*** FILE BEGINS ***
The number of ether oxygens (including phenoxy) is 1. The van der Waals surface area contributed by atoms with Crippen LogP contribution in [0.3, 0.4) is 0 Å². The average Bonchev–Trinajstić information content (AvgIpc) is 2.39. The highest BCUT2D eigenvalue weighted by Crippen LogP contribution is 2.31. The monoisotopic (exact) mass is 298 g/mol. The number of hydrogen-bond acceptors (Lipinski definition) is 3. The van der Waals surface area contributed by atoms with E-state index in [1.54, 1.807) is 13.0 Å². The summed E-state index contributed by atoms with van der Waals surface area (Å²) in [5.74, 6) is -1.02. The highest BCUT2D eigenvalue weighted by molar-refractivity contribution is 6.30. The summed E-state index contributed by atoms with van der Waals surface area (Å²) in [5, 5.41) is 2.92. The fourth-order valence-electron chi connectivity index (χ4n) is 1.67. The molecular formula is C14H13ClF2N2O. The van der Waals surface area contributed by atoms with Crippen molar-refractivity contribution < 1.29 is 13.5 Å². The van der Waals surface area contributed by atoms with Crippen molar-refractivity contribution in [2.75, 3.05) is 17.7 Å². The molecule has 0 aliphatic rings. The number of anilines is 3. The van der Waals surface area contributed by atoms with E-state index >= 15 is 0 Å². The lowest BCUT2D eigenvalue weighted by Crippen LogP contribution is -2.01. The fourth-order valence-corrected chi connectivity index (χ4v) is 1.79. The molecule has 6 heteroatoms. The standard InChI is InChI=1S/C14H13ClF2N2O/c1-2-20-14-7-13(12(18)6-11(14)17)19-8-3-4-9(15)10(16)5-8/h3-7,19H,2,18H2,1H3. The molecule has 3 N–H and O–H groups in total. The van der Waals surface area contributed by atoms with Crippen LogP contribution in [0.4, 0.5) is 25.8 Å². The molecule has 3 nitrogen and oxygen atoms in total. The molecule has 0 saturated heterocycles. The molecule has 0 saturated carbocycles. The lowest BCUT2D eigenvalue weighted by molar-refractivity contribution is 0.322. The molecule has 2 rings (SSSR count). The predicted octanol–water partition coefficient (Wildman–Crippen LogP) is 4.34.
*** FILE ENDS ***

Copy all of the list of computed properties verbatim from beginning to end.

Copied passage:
The number of ether oxygens (including phenoxy) is 1. The van der Waals surface area contributed by atoms with Crippen LogP contribution in [0.3, 0.4) is 0 Å². The average Bonchev–Trinajstić information content (AvgIpc) is 2.39. The highest BCUT2D eigenvalue weighted by Crippen LogP contribution is 2.31. The monoisotopic (exact) mass is 298 g/mol. The number of hydrogen-bond acceptors (Lipinski definition) is 3. The van der Waals surface area contributed by atoms with E-state index in [1.54, 1.807) is 13.0 Å². The summed E-state index contributed by atoms with van der Waals surface area (Å²) in [5.74, 6) is -1.02. The highest BCUT2D eigenvalue weighted by molar-refractivity contribution is 6.30. The summed E-state index contributed by atoms with van der Waals surface area (Å²) in [5, 5.41) is 2.92. The fourth-order valence-electron chi connectivity index (χ4n) is 1.67. The molecular formula is C14H13ClF2N2O. The van der Waals surface area contributed by atoms with Crippen molar-refractivity contribution < 1.29 is 13.5 Å². The van der Waals surface area contributed by atoms with Crippen molar-refractivity contribution in [2.75, 3.05) is 17.7 Å². The molecule has 0 aliphatic rings. The number of anilines is 3. The van der Waals surface area contributed by atoms with E-state index >= 15 is 0 Å². The lowest BCUT2D eigenvalue weighted by Crippen LogP contribution is -2.01. The fourth-order valence-corrected chi connectivity index (χ4v) is 1.79. The molecule has 6 heteroatoms. The standard InChI is InChI=1S/C14H13ClF2N2O/c1-2-20-14-7-13(12(18)6-11(14)17)19-8-3-4-9(15)10(16)5-8/h3-7,19H,2,18H2,1H3. The molecule has 3 N–H and O–H groups in total. The van der Waals surface area contributed by atoms with Crippen LogP contribution in [0.4, 0.5) is 25.8 Å². The molecule has 3 nitrogen and oxygen atoms in total. The molecule has 0 saturated heterocycles. The molecule has 0 saturated carbocycles. The lowest BCUT2D eigenvalue weighted by molar-refractivity contribution is 0.322. The molecule has 2 rings (SSSR count). The predicted octanol–water partition coefficient (Wildman–Crippen LogP) is 4.34.